alcoholic drinks, calories, weight loss, Bon Secours Weight Loss InstituteAlthough everyone loses weight at a difference pace, a very general guideline is that you should consume 500 fewer calories per day if you want to lose a pound per week.

So where do you start cutting back the calories?

A good place to start is with any alcohol you drink. A beer after work or a glass of wine with dinner may not seem like a big deal until you start adding up all the calories. And they add up fast.

Light beer has roughly 100 calories per 12 ounces while regular beer has 153. Those who prefer craft beer may be taking in 200 to 300 calories. The higher the alcohol, the higher the calories.

By cutting back your alcohol intake, you won’t be losing any nutrition from your diet. You will, however, make a pretty big dent in your caloric intake.

To get motivated, start by figuring out how many drinks you have in a week. If you only have one glass of wine at dinner at night, you’re probably adding about 875 calories per week.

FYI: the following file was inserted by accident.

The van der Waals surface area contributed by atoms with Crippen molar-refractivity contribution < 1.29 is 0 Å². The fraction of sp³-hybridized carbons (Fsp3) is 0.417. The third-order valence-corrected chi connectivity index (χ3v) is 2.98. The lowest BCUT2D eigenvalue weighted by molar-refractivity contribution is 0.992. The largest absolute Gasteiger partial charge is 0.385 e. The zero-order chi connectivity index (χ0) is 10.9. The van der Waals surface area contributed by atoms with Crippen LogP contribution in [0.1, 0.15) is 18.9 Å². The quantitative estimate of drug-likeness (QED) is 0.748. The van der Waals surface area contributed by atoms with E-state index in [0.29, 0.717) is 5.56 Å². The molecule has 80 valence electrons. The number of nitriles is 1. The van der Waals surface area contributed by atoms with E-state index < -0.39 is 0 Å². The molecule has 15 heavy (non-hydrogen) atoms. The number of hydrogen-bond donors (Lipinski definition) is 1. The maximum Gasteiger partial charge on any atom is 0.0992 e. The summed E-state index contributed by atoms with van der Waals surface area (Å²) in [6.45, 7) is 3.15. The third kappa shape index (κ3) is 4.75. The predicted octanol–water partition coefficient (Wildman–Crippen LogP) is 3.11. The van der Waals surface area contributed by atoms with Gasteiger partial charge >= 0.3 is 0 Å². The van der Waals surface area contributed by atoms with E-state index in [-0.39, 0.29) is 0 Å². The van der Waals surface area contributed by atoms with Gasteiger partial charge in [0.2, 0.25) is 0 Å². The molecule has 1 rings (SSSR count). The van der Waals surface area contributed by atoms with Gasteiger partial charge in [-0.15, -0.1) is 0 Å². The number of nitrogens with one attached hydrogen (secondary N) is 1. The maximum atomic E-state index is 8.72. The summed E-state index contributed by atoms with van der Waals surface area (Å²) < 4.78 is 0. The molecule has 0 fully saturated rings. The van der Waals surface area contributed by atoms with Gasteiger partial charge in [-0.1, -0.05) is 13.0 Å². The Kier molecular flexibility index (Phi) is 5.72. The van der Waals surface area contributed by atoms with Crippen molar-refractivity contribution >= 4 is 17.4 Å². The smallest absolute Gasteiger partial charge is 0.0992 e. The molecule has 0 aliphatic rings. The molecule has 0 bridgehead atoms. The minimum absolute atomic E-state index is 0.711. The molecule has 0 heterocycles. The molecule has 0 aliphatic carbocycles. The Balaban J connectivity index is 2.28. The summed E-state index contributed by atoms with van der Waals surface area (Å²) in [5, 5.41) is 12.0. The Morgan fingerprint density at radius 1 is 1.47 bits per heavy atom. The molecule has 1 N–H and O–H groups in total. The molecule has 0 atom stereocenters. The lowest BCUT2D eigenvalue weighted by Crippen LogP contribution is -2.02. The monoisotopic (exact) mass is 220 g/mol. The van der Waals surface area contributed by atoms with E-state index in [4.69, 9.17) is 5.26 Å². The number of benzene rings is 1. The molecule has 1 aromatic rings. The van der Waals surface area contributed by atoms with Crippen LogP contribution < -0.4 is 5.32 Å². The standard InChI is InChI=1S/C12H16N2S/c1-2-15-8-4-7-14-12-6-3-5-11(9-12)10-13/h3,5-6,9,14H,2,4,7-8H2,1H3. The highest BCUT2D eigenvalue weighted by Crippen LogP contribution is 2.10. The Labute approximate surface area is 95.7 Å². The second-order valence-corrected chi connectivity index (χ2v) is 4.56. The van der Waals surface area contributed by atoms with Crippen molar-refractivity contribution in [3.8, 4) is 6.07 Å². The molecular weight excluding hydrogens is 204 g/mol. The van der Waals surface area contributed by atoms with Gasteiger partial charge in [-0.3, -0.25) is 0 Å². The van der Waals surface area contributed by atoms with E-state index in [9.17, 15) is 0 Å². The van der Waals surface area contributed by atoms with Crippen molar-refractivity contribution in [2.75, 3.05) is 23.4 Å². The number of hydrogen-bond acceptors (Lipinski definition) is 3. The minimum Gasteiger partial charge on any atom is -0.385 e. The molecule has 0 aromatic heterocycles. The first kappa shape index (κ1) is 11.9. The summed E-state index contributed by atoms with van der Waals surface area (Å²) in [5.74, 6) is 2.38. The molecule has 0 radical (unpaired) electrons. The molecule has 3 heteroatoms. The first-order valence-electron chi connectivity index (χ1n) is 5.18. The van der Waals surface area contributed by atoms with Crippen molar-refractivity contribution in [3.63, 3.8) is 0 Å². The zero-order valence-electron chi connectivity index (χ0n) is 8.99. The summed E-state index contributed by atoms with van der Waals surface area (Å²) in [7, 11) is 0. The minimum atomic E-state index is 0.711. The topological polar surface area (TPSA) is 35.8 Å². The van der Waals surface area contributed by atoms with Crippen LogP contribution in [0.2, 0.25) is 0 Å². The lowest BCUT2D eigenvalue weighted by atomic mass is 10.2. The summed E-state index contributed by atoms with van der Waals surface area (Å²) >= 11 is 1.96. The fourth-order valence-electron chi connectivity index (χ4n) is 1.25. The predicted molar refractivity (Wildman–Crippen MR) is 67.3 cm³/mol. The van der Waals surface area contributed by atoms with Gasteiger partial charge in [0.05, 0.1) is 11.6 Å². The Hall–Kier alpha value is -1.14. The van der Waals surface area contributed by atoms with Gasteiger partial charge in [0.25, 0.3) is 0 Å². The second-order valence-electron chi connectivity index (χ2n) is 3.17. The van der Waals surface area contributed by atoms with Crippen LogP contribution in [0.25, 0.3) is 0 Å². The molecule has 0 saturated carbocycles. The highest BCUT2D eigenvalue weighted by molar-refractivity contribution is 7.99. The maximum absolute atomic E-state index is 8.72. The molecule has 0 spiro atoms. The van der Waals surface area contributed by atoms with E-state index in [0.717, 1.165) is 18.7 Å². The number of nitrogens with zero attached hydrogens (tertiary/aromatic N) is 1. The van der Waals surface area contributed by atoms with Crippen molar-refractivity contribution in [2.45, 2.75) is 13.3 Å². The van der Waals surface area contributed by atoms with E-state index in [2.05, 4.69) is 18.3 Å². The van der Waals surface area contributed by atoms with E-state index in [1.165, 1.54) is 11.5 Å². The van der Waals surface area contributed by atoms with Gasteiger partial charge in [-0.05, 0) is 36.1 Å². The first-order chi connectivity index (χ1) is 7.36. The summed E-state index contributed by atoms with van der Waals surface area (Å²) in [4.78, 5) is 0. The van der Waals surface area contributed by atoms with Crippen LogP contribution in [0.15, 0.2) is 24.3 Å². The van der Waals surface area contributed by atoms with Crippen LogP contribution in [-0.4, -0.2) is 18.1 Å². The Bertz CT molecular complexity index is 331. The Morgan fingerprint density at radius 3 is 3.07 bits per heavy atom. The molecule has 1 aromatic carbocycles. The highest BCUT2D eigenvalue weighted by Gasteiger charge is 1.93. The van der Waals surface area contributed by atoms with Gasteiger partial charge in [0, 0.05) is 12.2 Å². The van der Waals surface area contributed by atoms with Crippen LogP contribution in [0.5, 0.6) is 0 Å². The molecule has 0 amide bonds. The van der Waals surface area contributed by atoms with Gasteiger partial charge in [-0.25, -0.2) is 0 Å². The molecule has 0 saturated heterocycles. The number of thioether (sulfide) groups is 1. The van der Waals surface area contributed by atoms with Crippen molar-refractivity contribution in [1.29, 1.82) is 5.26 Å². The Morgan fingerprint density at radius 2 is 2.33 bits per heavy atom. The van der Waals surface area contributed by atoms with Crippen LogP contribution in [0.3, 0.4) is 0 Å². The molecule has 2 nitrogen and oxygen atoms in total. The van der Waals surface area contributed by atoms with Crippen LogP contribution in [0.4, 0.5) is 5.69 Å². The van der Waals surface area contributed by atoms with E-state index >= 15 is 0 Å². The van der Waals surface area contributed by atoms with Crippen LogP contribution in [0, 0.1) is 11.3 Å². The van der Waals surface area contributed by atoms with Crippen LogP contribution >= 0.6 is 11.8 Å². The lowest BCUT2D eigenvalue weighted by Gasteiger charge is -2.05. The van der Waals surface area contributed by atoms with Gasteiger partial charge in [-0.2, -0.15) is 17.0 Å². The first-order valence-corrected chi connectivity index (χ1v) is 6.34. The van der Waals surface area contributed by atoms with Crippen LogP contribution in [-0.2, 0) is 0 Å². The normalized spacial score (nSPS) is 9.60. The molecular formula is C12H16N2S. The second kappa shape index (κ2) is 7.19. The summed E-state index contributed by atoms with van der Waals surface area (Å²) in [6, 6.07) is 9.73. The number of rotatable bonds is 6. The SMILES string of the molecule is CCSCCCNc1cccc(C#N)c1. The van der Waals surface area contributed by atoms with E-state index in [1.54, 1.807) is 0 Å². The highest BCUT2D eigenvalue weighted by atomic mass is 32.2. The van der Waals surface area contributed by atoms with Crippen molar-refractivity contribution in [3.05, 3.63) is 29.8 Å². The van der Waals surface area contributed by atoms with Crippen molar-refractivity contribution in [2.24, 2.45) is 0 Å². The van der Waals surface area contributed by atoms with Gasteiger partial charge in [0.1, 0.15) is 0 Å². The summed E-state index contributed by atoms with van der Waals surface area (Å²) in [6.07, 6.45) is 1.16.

A couple of beers every night equates to roughly 2,142 calories per week.

Don’t forget to consider how alcohol affects your eating habits. After drinking, most people have a hard time steering clear of salty and sweet foods that can quickly drive up your caloric intake. When you give up that glass of wine at dinner, you’ll find it’s easier to say no to dessert, too.

You can estimate how many calories you’ll save by switching to water with this online calculator, courtesy of the National Institute of Health. The calculator adds up calories from wine, beer, distilled spirits and cocktails.

To cut even more empty calories from your diet, consult a Registered Dietitian who specializes in giving proper nutrition advice to meets an individual’s specific health needs. You can learn more about healthy eating through the weight-loss programs at Bon Secours Weight Loss Institute.


Bon Secours International   |   Sisters of My Bon Secours USA   |   Bon Secours Health System   |   Virginia Web Design by Ciniva Systems